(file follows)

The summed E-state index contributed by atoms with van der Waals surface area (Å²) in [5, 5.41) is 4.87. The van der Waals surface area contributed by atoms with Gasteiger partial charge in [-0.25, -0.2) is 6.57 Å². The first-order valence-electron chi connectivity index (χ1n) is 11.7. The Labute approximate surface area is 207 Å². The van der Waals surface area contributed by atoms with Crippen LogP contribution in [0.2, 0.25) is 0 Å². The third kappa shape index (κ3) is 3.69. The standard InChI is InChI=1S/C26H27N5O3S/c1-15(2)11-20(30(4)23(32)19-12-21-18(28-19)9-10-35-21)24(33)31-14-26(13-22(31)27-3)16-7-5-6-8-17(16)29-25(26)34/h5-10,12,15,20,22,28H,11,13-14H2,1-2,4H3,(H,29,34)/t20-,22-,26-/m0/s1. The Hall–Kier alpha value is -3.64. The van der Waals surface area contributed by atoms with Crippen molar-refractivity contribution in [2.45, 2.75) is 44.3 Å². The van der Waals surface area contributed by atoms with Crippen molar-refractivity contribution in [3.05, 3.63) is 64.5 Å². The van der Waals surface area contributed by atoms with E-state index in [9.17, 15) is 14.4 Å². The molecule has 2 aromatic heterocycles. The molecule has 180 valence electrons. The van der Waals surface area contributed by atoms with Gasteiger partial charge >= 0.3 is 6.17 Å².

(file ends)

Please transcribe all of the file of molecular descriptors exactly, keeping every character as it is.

The summed E-state index contributed by atoms with van der Waals surface area (Å²) in [5, 5.41) is 4.87. The van der Waals surface area contributed by atoms with Gasteiger partial charge in [-0.25, -0.2) is 6.57 Å². The first-order valence-electron chi connectivity index (χ1n) is 11.7. The Labute approximate surface area is 207 Å². The van der Waals surface area contributed by atoms with Crippen LogP contribution in [0.2, 0.25) is 0 Å². The third kappa shape index (κ3) is 3.69. The standard InChI is InChI=1S/C26H27N5O3S/c1-15(2)11-20(30(4)23(32)19-12-21-18(28-19)9-10-35-21)24(33)31-14-26(13-22(31)27-3)16-7-5-6-8-17(16)29-25(26)34/h5-10,12,15,20,22,28H,11,13-14H2,1-2,4H3,(H,29,34)/t20-,22-,26-/m0/s1. The Hall–Kier alpha value is -3.64. The van der Waals surface area contributed by atoms with Crippen molar-refractivity contribution in [2.45, 2.75) is 44.3 Å². The van der Waals surface area contributed by atoms with Crippen molar-refractivity contribution in [3.05, 3.63) is 64.5 Å². The van der Waals surface area contributed by atoms with E-state index in [9.17, 15) is 14.4 Å². The molecule has 2 aromatic heterocycles. The molecule has 180 valence electrons. The van der Waals surface area contributed by atoms with Gasteiger partial charge >= 0.3 is 6.17 Å².